Nav: Home

Prenatal stress could affect baby's brain, say researchers

October 08, 2019

New research from King's College London has found that maternal stress before and during pregnancy could affect a baby's brain development.

In their study published in Biological Psychiatry, MRC Doctoral Researcher in Perinatal Imaging and Health, Alexandra Lautarescu and Head of Advanced Neuroimaging, Professor Serena Counsell, for the first time looked at the relationship between maternal stress and brain development in 251 premature babies.

They found evidence for impaired development of a white matter tract, the uncinate fasciculus, in babies whose mothers experienced more stress in the prenatal period.

The mothers completed a questionnaire which asked them about their experiences of stressful events, which ranged from everyday stress such as moving house or taking an exam to more severe stressors like experiencing bereavement, separation or divorce. A score of severity of stress was calculated based on how many stressors they experienced as well as how severe those stressors were. This is what was related to the baby's brain. The researchers used a medical imaging technique called diffusion tensor imaging that was specifically developed to look at the structure of the white matter. The white matter tract has previously been implicated in anxiety disorders - adults that have an anxiety disorder may show changes in this tract.

"We found that in the mums that were more stressed during pregnancy and the period before birth, white matter was altered in the babies," said lead researcher Alexandra Lautarescu from King's College London.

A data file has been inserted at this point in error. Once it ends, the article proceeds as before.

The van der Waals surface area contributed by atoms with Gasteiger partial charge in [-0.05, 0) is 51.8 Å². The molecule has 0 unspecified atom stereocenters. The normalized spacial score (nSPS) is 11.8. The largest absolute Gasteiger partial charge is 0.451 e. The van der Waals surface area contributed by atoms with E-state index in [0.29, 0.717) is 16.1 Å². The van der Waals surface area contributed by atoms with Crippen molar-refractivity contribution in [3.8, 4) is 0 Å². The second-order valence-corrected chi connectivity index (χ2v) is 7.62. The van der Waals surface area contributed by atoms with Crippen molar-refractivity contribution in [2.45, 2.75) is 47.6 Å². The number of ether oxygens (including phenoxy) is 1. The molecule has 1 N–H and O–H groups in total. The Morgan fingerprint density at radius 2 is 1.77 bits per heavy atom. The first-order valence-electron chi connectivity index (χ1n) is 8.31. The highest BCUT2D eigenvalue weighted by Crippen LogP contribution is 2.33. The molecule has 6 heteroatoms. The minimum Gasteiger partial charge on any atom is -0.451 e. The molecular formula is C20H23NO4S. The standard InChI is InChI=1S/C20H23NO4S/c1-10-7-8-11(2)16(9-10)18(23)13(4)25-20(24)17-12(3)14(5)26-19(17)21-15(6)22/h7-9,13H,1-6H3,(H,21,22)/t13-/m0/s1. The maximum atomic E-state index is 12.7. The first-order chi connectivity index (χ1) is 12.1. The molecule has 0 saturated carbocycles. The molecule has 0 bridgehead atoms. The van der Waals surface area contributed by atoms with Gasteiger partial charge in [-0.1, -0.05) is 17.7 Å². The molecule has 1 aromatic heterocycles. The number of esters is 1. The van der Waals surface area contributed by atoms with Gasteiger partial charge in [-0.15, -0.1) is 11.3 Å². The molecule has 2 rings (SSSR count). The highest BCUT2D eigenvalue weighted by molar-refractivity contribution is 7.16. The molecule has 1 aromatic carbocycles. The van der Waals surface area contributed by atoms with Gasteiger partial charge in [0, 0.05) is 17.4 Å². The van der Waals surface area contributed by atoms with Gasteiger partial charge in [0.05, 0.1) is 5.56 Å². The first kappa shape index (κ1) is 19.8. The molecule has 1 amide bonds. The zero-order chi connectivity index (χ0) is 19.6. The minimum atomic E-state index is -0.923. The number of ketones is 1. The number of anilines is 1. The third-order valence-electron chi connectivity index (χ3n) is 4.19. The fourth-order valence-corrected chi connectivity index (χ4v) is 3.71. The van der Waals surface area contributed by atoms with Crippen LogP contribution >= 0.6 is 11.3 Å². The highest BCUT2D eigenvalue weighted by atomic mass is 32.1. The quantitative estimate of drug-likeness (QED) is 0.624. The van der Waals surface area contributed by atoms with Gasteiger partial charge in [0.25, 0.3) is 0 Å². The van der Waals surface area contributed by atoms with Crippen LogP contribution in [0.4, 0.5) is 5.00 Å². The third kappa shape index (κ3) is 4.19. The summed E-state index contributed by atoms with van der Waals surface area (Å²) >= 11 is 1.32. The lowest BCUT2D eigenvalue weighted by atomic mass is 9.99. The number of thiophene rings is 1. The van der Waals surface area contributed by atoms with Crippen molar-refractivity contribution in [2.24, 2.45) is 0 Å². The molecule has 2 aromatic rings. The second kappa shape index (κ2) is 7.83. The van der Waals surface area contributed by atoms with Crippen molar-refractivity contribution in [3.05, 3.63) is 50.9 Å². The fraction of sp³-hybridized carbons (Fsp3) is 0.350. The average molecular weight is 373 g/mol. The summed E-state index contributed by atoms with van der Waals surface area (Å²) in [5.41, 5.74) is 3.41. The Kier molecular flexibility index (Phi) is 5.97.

Scientists say the study highlights the importance of providing support for expectant mothers, as previous studies have shown that interventions such as cognitive behavioural therapy can help mitigate adverse outcomes in the baby. Clinicians have an important role to play when speaking with expectant mothers. While questions are asked about depressive symptoms, few questions are asked about general stress and anxiety. Women who deal with stressful life events during pregnancy are not picked up by their GPs or by their health care providers very often.

"It is not diagnosed as often as it should be during pregnancy and we are trying to emphasise that maternal mental health during pregnancy can impact the baby's brain development which may impact on their outcomes later in life," Alexandra Lautarescu said. "No one is asking these women about stress and hence they don't receive any support.

"Antenatal services need to be aware that it is important to think about stress of the mums and we need to have some kind of support there for the mums who identify that they are stressed. If we try to help these women either during the pregnancy or in the early post-natal period with some sort of intervention this will not only help the mother, but may also prevent impaired brain development in the baby and improve their outcomes overall."

There is some evidence to suggest that if mothers experience poor mental health during pregnancy that leads to adverse outcomes in the baby - obstetric outcomes, lower birth weight or premature birth. A mother's poor mental health may also lead to altered early behavior such as more frequent crying.

Further studies are needed to understand whether the observed changes in the brain development of these babies will lead to adverse outcomes later in life.
-end-


King's College London

Related Stress Articles:

Stress in the powerhouse of the cell
University of Freiburg researchers discover a new principle -- how cells protect themselves from mitochondrial defects.
Measuring stress around cells